In her graduate work for Tokyo University of the Arts’ animation programme, Mari Miyazawa (宮澤真理) once again brings a bakery to life. As in her earlier film Twins in the Bakery (ツインズ イン ベーカリー, 2013), applies her knowledge of food art and food styling to create an imaginative stop motion animation using real food.
It is after-hours in a kitchen and a piping bag begins to ice a multi-layered cake all by itself. A Baumkuchen – whose layers resemble the rings of a tree trunk – indicates that it is feeling left out as three slices vie for the piping bag’s attention. The piping bag complies by putting florets onto them like heads. After a dissolve, the slices of Baumkuchen evolve further into little figures that resemble girls in dresses. Soon, they are helping the piping bag decorate cupcakes and the large cake. Some troublesome spiders made of oreo cookies spice up the action a bit.
A new figure is made entirely of pink and white icing and resembles a little girl dressed like a ballerina. She not only enthusiastically decorates but also dances. Other figures join in and get a little bit carried away. The decorations of the cakes and themselves crescendo along with the music the piping bag has to step in and change the tempo.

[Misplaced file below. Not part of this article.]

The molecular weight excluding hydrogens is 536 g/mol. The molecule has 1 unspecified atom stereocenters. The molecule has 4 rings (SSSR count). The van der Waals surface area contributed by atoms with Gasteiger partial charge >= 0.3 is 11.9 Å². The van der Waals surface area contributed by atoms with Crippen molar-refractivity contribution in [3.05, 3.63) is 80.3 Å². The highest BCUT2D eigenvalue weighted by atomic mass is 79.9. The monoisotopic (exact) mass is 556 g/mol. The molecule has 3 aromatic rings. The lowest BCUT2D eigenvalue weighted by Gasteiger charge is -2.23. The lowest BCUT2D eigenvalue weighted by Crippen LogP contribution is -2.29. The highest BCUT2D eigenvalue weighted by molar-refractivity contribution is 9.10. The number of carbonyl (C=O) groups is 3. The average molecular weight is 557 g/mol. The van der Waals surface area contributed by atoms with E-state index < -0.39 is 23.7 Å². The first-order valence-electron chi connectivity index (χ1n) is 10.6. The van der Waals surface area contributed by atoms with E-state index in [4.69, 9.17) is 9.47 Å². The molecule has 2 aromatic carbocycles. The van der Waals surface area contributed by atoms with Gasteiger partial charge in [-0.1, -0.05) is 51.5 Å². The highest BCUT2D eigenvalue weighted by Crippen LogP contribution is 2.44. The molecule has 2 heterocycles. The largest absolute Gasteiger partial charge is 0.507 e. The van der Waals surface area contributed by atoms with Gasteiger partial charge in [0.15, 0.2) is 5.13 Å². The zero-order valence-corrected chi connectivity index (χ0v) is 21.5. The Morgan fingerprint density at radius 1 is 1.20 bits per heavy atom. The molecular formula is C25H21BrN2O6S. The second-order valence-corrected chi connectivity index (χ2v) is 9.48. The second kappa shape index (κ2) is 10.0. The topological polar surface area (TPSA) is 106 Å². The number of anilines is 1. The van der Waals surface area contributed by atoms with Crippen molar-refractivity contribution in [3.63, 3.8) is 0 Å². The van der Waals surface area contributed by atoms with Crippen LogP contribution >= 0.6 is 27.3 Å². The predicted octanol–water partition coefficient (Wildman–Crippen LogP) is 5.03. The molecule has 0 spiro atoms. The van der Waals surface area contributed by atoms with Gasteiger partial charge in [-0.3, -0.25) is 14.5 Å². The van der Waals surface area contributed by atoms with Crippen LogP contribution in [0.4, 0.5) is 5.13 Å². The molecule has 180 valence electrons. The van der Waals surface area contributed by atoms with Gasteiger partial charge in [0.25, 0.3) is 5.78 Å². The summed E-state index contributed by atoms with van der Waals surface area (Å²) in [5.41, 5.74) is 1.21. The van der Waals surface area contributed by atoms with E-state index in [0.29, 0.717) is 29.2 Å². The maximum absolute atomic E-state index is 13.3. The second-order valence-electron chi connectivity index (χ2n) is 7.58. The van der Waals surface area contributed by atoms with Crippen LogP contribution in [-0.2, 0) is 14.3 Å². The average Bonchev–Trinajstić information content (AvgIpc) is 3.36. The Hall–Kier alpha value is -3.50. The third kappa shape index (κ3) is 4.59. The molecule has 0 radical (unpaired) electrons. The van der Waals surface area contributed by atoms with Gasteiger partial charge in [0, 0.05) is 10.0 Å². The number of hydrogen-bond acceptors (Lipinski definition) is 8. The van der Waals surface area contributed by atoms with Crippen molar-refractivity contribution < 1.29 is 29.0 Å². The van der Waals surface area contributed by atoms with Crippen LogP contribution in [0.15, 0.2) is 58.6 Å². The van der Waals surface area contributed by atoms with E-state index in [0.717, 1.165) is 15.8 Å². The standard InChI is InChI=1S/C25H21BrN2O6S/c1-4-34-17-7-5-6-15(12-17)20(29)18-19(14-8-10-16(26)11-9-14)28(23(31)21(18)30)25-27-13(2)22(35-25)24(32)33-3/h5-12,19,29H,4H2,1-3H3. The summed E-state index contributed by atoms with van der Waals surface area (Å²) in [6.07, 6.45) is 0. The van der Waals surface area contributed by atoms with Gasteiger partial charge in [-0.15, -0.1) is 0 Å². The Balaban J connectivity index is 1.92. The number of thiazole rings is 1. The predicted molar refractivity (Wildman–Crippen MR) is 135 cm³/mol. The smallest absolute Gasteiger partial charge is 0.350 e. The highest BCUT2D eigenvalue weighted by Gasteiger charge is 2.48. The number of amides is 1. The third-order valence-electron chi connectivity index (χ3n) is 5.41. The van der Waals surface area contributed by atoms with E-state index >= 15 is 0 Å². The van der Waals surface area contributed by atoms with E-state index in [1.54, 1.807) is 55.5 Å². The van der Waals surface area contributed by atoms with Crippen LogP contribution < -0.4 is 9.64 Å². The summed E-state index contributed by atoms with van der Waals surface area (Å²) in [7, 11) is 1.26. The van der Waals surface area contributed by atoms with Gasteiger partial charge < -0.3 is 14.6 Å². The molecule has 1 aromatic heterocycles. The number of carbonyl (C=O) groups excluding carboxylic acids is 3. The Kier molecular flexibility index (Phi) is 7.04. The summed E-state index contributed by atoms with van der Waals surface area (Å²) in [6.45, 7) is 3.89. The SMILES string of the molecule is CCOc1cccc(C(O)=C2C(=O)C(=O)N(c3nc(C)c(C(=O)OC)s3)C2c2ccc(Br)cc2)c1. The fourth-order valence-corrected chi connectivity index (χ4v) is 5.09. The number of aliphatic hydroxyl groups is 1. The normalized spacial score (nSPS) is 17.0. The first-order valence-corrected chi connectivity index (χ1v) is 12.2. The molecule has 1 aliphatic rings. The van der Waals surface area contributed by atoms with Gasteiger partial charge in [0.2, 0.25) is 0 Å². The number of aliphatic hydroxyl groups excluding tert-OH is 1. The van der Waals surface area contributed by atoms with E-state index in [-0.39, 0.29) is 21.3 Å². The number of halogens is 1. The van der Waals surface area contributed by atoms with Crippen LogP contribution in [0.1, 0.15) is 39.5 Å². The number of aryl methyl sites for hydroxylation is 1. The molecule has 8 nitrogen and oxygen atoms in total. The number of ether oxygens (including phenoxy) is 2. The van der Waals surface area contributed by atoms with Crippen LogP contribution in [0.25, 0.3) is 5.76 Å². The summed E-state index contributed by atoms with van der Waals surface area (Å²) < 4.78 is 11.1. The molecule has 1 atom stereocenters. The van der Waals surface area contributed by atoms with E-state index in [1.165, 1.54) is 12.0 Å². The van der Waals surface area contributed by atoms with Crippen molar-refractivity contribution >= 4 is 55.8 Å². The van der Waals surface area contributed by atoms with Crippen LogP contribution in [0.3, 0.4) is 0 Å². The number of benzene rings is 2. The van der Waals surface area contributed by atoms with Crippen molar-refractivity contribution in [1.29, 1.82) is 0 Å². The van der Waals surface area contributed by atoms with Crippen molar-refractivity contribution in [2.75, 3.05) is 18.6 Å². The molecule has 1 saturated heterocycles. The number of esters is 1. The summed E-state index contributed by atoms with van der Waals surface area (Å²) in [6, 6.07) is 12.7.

A fanciful little tale, Miyazawa has stepped up the complexity and emotional content of her work from Twins in the Bakery. This film relies only on image and music (no narration as in her earlier work) and it is all the better for it. It is great to see an animator bringing together her love of food to animation.
Follow her blog on food art at http://www.e-obento.com/
Follow her on twitter: @Mari_Miyazawa
Catherine Munroe Hotes 2014